The A 50 Mainstay SDRLO (Long Range Detection System) aircraft is based on a stretched Ilyushin IL-76 Transport in widespread service with Soviet Forces combined with an upgraded "Flat Jack" radar system. Developed to replace the TU-126 Moss (a variant of the Bear bomber), the Mainstay first flew in 1980 with about 40 produced by 1992. The Mainstay is not as sophisticated as its western counterpart, the E-3 Sentry, but provides Russian Fighter Regiments with an airborne control capability over both land and water. Mainstays have been used by the Russian Air Force at bases in the Kola Peninsula and for observing Allied air operations during the 1991 Gulf War from bases in Ukraine. In 1994 NATO proposed making the E-3 Sentry and the Beriev Mainstay interoperable to enable Russia to provide AEW&C support to future United Nations or coalition operations.
The aircraft's wings are high-mounted, swept-back, and tapered with blunt tips. There are four turbofan engines mounted on pylons under and extending beyond the wings’ leading edges. The fuselage is long, round and tapered to the rear with a radome on the chin. There is a saucer type radome on top of the aircraft. There is a stepped-up cockpit. The fail flats are swept-back and tapered with blunt tips high-mounted on the swept-back, tapered fin, forming a T. The aircraft can stay aloft without refueling for four to six hours and can remain airborne for another four hours with mid-air refueling. The aircraft has a maximum range of 1,800 kilometers, while the radar has a detection range of up to 800 kilometers, and can track 200 targets simultaneously.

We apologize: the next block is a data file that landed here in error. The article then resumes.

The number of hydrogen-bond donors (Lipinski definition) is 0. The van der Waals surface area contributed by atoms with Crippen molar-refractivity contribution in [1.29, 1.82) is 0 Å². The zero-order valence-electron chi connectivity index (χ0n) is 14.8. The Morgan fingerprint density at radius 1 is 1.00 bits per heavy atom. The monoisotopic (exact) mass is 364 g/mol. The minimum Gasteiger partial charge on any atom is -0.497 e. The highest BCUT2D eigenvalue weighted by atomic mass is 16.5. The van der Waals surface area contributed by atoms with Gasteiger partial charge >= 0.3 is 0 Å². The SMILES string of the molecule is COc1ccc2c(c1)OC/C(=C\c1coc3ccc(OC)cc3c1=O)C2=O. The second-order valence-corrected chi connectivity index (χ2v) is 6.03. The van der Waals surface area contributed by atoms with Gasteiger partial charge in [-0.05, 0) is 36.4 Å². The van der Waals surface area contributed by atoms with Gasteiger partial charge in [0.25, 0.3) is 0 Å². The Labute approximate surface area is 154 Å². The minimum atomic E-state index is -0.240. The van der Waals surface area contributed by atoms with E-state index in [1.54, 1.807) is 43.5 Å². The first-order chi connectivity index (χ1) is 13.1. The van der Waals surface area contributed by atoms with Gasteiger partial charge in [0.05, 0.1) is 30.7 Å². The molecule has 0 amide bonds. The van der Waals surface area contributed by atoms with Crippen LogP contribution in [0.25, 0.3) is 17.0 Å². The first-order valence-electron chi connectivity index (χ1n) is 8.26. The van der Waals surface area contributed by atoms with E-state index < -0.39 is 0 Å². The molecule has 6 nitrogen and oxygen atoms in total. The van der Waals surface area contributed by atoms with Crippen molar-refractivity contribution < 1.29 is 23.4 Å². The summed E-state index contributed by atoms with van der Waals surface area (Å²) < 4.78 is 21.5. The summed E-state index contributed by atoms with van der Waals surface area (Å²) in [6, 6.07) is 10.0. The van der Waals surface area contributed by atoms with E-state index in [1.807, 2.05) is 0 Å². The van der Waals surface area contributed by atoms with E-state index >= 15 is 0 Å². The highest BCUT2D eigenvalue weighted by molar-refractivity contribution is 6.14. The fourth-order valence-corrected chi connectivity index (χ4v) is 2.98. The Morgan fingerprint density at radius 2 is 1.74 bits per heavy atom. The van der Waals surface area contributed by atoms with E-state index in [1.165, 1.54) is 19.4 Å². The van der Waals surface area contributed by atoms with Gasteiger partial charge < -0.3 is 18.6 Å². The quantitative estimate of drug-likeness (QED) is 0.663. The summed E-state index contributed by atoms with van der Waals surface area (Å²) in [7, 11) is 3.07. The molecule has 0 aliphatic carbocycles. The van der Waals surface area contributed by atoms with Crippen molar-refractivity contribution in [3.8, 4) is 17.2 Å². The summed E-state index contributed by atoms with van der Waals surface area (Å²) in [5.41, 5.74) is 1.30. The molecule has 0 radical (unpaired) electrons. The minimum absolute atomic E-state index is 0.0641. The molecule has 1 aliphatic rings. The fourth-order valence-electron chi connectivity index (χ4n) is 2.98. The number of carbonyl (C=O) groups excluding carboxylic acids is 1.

In early April 2000 Russia reached preliminary agreement to lease two A-50 aircraft to the Indian Air Force to step up its aerial surveillance on the border with Pakistan. India conducted trials of the A50 in July 2000, and the results were reportedly satisfactory.
In September 2000 it was reported that Rosvoorouzhenie, Russia’s arms-exporting company, had entered negotiations with China to lease a pair of A-50 aircraft, as a replacement for the Israeli Phalcon. The terms of the lease to China were expected to be finalized as soone as late November or December 2000.
|Countries of Origin||CIS (formerly USSR)|
|Similar Aircraft||E-3 Sentry|
|Length||152 ft, 8 in (46.5 m)|
|Span||165 ft, 6 in (50.5 m)|